What are you watching tonight?

Kaskade89052

Kaskade89052

Audioholic General
It is a shame we probably won't see it on the big IMAX screen. But apparently IMAX film aspect ratio (1.43:1) is actually closer to 4:3 (or 1.33:1) than scope (2.39:1) or HD (1.77:1), so showing the home version in 4:3 avoided more cropping that would have been required if they had opted for a widescreen presentation; it's actually closer to the ratio it was shot in. This is according to Snyder's wife and producing partner, Deborah Snyder. The details are explained in this link, though I think the author is overstating the aesthetic power of 4:3 for Snyder's vision. (Of course, this all would be moot if Snyder had shot the film in scope ratio, instead of IMAX, to begin with.)

Yeah, I would have jumped at the chance to see this in theaters even in a limited run situation.

As for the aspect ratio, it's weird that IMAX is more in line with an actual 4:3 presentation (so it would play back with pillarboxing) than, say, what Nolan used in the two Dark Knight sequels (which filled the 16:9 frame).
 
J

JengaHit

Audioholic
Yeah, I would have jumped at the chance to see this in theaters even in a limited run situation.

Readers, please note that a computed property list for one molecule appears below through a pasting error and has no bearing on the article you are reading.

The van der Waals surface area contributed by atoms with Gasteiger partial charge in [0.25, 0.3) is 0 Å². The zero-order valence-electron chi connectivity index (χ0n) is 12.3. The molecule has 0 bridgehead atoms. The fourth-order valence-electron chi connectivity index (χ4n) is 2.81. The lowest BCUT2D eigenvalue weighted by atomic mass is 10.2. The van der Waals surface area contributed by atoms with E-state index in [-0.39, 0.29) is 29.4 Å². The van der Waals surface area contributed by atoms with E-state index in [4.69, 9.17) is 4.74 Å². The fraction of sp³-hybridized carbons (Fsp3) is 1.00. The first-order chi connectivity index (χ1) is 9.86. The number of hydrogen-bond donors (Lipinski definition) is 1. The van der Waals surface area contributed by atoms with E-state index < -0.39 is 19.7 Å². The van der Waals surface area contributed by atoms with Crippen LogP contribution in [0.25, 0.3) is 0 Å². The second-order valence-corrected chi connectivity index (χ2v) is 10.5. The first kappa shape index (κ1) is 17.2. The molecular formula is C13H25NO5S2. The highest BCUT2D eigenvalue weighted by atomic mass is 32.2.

As for the aspect ratio, it's weird that IMAX is more in line with an actual 4:3 presentation (so it would play back with pillarboxing) than, say, what Nolan used in the two Dark Knight sequels (which filled the 16:9 frame).
Yeah, in a "true" IMAX laser-projected theater the screen matches the 70mm/65mm 1.43:1 IMAX-film aspect ratio with a screen that's tall as well as wide, I guess to get that immersive effect. According to the Collider article, Nolan shot the Dark Knight sequels in IMAX and then switched between scope and HD ratio in the blu ray releases, apparently to recreate an immersive experience for home-video screens. Sounds like a version of pan-and-scan for IMAX-shot features, but it does involve more cropping. Since I never saw the IMAX theatrical releases, I never really noticed that. But personally, I think movies originally shot in scope aspect ratio (2.39:1) are immersive enough, which easily transfers to home video.
 
J

JengaHit

Audioholic
Fringe_ver10.jpg

Working my way through this JJ Abrams sci-fi series. Great ensemble cast, especially John Noble as the "mad" scientist. Bought the digital series bundle on Vudu.
 
afterlife2

afterlife2

Audioholic Warlord
Ughhhhh....don't waste your time. Just awful.

What are you waiting on to watch the Donner Cut of Superman II?
OK I'll skip it. Gotta be in the mood to watch. Maybe this week.
Looks like I'll peep out some horror movies tonight on Netflix and decide which one.
 
J

JengaHit

Audioholic
warrior-cinemax-season-1-ratings-590x332.jpg

Now streaming on HBOmax, as well as Cinemax. Excellent martial arts/period action drama, taking place in 19th-cen SF Chinatown, circa time of the Chinese Exclusion Act. Andrew Koji leads an excellent cast. Fight choreography is kick-ass. Series is exec produced by Bruce Lee's daughter Shannon, Justin Lin (Fast & Furious), and Jonathan Tropper (Banshee - another great Cinemax action series).